The finiteness of the Tate-Shafarevich group is known to be equivalent to BSD for elliptic curves over function fields over $\mathbb{F}_{q},$ this result is due to Kato and Trihan if I am not mistaken.

Question: Is any result in that direction known to hold for number fields?

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    $\begingroup$ If I'm not mistaken, the finiteness of this group implies the parity conjecture $r_{alg}\equiv r_{an}\pmod 2$, but not the full BSD conjecture. $\endgroup$ – Sylvain JULIEN Aug 23 '16 at 16:21
  • $\begingroup$ @Sylvain JULIEN: source for that? $\endgroup$ – jdh Aug 23 '16 at 16:22
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    $\begingroup$ That's the problem. I read something along these lines in a special issue of "Pour la science" several years ago, but my memory is so bad that I can't remember the precise statement. $\endgroup$ – Sylvain JULIEN Aug 23 '16 at 16:32
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    $\begingroup$ found it, thanks. arxiv.org/pdf/1009.5389v1.pdf $\endgroup$ – jdh Aug 23 '16 at 16:33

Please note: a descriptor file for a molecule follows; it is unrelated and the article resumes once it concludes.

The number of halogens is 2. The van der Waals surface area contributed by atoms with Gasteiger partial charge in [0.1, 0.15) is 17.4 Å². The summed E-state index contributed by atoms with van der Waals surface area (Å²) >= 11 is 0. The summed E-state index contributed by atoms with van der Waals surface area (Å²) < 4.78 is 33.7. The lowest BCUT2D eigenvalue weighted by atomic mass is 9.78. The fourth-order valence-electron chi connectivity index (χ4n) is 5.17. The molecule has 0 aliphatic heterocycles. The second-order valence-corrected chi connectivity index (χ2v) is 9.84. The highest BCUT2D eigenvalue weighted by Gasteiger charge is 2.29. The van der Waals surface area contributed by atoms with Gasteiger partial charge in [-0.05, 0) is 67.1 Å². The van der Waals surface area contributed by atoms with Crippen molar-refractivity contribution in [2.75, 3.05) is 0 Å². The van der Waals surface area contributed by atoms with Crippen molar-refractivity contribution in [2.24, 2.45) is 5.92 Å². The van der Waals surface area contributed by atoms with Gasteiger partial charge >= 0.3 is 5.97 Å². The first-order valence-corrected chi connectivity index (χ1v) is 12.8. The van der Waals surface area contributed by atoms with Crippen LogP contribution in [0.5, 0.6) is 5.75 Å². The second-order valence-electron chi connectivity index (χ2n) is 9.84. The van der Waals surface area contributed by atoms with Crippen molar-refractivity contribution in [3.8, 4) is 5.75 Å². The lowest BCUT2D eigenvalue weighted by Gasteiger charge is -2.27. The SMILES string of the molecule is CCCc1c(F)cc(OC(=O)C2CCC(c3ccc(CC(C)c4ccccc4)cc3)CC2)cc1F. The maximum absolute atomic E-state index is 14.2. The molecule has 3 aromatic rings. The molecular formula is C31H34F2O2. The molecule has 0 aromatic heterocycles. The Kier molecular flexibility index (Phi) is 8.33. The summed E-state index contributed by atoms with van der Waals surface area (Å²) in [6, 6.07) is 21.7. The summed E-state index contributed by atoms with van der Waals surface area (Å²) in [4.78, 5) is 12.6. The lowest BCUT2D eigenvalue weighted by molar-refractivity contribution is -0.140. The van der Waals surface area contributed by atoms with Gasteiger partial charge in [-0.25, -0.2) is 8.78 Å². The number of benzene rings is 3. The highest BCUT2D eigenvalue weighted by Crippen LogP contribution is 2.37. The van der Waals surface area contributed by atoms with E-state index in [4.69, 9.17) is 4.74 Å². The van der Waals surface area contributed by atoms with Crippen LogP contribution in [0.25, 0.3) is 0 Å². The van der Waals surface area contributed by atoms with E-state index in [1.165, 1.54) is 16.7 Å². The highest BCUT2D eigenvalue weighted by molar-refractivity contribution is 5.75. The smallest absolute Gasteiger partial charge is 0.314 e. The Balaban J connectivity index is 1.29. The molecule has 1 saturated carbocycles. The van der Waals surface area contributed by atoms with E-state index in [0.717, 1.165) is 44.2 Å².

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    $\begingroup$ There's a version 2 - arxiv.org/abs/1009.5389 Jeez I wish people wouldn't post links to ArXiv temporary PDF files instead of the abstract page (which is easy to find using the paper number). Sorry to sound grumpy, but that is one of my red buttons, and academics should know better! $\endgroup$ – John R Ramsden Aug 24 '16 at 17:14

Firstly, the functional field result your state is due to Tate in his Bourbaki talk. In fact he proves that the finiteness of the $p$-primary part of Sha is enough for $p$ different from the characteristic.

For elliptic curves over a number field, the finiteness of Sha (over larger fields) gives us the parity on the BSD conjecture, by work of Dokchitsers.

The analogue of Tate's method carried over to the number field case is what Iwasawa theory for elliptic curves attempts to do. The corresponding result is considerably weaker. Here an example of what one can prove:

Let $E/\mathbb{Q}$. If we can find a prime $p$ of good ordinary reduction (just to make the statement cleaner) such that

  • The $p$-primary of Sha of $E/\mathbb{Q}$ is finite,
  • The canonical $p$-adic height is non-degenerate on $E(\mathbb{Q})$, and
  • The orders of vanishing of the $p$-adic $L$-function and the complex $L$-function agree.

Then the order of vanishing of the complex $L$-function is equal to the rank of $E(\mathbb{Q})$.

As for the precise formula of the leading term, one only gets the formula for the $p$-adic $L$-function, subject to the first two conditions.


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